The Blue Lagoon is located near the town of Grindavík. The town is in about a 40-minute drive from Reykjavík or about 20 minutes from Keflavík airport. 

Blue Lagoon Tours can be purchased here.

A woman and her child relaxing at the Blue Lagoon
Photo: Reykjavík – Blue Lagoon round-trip transfer. Relaxing at the Blue Lagoon in Iceland.


Sky Lagoon Geothermal Spa

Sky Lagoon opened in 2021 and is only about a ten-minute drive from Reykjavík’s city centre. The thermal bath offers a heated infinity pool where you can relax while overlooking the Atlantic Ocean. Sky Lagoon offers a unique spa experience, including a seven-step bathing ritual where guests can fully immerse themselves in the Icelandic bathing culture. 

Sky Lagoon Tours can be purchased here.


Skógarböðin – Forest Lagoon Geothermal Spa

Skógarböðin, or the Forest Lagoon, is a geothermal spa located in Vaðlaskógur forest in the North of Iceland. As the name suggests, the lagoon is surrounded by trees, such as birch and pine trees, while also overlooking the ocean and nearby fjords. The way to Forest Lagoon is only about a 5-minute drive from Akureyri city centre.

Tickets to the Forest Lagoon can be purchased here.


Hvammsvík Spa and Hot Springs

Located in Hvalfjörður fjord, in southwest Iceland, is Hvammsvík Nature Resort & Hot Springs. The spa is secluded, surrounded by beautiful landscapes of tall mountains and black beaches. The spa is easily accessible from Reykjavík city centre as it takes only about 45 minutes to drive. 

Hvammsvík Tours can be purchased here.


Iceland’s Remote Hot Springs and Pools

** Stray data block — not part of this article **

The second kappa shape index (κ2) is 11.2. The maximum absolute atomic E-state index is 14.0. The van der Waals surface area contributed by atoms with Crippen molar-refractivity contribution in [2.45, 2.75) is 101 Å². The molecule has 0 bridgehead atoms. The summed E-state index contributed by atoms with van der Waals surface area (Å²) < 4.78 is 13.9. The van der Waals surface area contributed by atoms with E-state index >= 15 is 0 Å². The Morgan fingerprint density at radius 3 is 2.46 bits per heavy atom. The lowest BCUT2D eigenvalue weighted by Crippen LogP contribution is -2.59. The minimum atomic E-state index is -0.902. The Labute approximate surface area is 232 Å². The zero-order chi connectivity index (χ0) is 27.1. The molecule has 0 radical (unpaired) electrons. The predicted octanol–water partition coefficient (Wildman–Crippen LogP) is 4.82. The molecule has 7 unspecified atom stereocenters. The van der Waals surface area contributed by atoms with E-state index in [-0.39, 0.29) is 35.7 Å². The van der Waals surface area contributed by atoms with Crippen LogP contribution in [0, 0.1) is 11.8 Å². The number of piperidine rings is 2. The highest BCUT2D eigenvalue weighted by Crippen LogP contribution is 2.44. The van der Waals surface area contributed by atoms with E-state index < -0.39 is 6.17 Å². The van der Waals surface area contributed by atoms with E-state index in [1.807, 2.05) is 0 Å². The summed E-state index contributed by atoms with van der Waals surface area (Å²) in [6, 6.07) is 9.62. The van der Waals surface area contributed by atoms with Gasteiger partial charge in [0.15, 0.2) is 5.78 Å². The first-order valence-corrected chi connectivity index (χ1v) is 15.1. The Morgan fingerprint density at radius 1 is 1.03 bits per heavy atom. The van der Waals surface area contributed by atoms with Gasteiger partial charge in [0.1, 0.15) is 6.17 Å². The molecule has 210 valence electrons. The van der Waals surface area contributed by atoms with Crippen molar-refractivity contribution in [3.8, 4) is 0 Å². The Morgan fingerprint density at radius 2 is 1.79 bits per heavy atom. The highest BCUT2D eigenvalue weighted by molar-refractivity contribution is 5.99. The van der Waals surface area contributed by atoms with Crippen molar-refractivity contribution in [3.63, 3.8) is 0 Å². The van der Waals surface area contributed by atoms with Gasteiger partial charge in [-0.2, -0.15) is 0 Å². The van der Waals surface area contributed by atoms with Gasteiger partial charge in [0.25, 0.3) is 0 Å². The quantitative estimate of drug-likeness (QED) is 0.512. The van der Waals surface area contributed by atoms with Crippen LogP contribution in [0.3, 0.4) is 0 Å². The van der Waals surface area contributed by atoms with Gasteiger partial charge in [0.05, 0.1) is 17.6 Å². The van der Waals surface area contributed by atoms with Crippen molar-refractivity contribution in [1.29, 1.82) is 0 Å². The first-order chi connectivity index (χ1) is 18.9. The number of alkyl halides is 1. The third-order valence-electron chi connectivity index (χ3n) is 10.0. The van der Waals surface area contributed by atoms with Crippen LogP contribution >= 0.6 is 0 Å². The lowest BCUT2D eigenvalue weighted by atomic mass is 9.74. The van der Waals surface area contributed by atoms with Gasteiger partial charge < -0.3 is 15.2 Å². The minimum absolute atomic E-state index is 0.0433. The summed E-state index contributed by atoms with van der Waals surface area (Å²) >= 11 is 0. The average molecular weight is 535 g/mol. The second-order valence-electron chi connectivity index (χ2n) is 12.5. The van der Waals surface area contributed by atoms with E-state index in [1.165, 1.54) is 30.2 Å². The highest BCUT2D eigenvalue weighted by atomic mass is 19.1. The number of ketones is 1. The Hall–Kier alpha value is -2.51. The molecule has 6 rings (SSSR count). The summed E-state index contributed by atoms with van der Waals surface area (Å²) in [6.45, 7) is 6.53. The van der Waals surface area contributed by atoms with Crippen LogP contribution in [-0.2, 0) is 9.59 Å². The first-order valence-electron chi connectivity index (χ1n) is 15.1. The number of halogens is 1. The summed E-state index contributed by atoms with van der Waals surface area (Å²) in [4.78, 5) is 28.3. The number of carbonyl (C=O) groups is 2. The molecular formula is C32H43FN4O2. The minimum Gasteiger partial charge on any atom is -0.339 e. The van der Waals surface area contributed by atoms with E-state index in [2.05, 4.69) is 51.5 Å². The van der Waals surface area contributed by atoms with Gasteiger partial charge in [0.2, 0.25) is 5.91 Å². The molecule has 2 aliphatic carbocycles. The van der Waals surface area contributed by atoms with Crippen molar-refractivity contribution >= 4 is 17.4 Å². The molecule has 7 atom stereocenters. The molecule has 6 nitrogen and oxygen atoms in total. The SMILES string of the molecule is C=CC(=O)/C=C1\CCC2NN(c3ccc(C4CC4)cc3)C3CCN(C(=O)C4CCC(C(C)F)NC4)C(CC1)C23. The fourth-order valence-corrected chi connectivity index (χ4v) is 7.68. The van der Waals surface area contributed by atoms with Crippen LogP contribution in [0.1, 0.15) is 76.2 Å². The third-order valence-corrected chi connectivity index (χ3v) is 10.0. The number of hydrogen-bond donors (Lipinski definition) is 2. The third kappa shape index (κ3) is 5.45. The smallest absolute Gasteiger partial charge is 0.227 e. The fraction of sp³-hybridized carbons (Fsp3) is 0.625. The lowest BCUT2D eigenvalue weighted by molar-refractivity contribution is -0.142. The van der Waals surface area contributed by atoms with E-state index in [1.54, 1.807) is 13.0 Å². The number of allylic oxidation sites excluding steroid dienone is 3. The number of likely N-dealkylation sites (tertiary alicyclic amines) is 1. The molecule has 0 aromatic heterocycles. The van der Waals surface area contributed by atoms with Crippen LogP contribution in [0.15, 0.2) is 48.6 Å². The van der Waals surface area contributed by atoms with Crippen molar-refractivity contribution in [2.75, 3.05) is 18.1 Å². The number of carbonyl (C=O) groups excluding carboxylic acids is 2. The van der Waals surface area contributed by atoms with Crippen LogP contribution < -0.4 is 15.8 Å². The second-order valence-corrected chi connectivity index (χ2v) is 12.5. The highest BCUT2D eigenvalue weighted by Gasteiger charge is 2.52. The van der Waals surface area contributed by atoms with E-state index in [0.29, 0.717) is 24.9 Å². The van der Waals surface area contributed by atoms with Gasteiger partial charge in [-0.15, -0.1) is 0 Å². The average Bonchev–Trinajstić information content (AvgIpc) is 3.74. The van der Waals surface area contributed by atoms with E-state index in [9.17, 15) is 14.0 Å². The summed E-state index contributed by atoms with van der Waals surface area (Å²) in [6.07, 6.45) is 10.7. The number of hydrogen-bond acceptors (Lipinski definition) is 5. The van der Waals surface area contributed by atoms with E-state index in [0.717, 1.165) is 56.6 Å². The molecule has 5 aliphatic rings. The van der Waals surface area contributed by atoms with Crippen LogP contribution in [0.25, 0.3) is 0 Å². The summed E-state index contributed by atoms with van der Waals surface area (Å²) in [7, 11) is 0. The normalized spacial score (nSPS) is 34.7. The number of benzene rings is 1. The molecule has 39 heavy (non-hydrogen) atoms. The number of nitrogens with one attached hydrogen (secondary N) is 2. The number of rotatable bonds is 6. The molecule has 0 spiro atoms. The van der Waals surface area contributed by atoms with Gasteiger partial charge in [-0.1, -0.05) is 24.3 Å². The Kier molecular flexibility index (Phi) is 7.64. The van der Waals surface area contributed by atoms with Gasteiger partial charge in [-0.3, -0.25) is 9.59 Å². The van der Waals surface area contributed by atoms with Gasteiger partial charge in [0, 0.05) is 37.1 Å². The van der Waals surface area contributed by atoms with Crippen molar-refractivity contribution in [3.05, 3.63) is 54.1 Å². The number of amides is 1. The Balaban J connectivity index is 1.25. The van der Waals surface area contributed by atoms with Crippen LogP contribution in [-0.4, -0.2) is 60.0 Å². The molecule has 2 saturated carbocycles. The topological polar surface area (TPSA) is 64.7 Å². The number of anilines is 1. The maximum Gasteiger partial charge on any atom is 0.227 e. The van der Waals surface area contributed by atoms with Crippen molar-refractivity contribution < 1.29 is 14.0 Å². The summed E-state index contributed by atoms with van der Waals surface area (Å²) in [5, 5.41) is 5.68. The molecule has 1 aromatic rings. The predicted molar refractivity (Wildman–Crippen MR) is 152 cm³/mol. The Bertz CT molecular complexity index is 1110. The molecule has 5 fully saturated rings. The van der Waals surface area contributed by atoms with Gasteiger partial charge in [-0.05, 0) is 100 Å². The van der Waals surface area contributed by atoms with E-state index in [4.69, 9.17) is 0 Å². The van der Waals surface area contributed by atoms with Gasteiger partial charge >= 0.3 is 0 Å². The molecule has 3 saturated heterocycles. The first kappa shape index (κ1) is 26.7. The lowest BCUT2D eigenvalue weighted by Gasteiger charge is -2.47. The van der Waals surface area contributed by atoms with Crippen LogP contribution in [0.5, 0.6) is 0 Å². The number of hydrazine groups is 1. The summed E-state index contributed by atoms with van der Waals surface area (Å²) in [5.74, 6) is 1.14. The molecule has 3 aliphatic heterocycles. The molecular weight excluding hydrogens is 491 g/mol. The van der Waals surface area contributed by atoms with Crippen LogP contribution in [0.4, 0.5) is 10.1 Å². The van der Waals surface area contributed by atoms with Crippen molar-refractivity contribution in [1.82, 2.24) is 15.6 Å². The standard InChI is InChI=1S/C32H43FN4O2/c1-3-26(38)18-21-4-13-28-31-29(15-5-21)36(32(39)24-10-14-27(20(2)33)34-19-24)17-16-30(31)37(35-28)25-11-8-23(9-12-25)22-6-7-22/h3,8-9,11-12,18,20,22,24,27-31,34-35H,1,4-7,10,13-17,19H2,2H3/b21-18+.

Iceland’s natural hot springs can be found all around the country, which stands as a testament to the country’s geothermal richness. The country’s geological activity manifests in multiple ways. The activity ranges from powerful geysers, bubbling mud pots and relaxing natural hot springs readily available for guests to bathe in.

The hot springs do not only come in the form of luxurious spas or public swimming pools; many more remote hot springs can also be found in Iceland. Below are a few of the many natural remote hot springs in Iceland.


The Secret Lagoon Geothermal Pool

The Secret Lagoon, or Gamla Laugin, is located in the South of Iceland in the Flúðir village. It is the oldest pool in Iceland, made in 1891. The pool offers guests a relaxing experience in warm water coming from hot springs.

Secret Lagoon Tours can be purchased here.


Reykjadalur Hot Springs

The Reykjadalur valley is located close to the town of Hveragerði, about 50 km [31 mil] from the city of Reykjavík. Visitors must hike up a moderately easy path to reach the hot springs for about 45 to 60 minutes. The hot spring is, in fact, a creek-like river, making it very comfortable to lie and bathe in, as it is pretty shallow.

Reykjadalur Hot Spring Tours can be purchased here.


Hrunalaug Hot Spring

Hrunalaug, located near the village of Flúðir in the Hrunamannahreppur region, is a hot spring known for its relaxing properties. Visitors soak in the warm water while enjoying the beautiful natural surroundings of the Icelandic landscape.

View of Hrunalaug hot spring and surrounding landscape in Iceland
Photo: Hrunalaug Hot Spring


Seljavallalaug Geothermal Pool

Seljavallalaug pool is located about a three-hour drive from Reykjavík, in Seljavellir Valley. The valley is secluded with surrounding mountains and scenic views over cliff sides, grass hills and rivers. From the parking spot at Seljavellir Valley, visitors take about a 15-20 minute scenic walk to reach the pool.


Landbrotalaug Hot Spring

The hot spring Landbrotalaug is located on the Snæfellsnes peninsula, just off its main road. Visitors do not always easily find it, making it very remote and quiet. After turning from the peninsula’s main road, a dirt road follows. Eventually, visitors are greeted with a sign stating “Heit Laug, Hot Spring”, making it clear you have arrived at the right destination. 


What are the Rules and Etiquette When Visiting Icelandic Pools and Hot Springs?

By following certain rules and etiquettes that encompass Icelandic bathing culture, visitors can fully immerse themselves into the experience, making it a positive and respectful one for all.


Shower before entering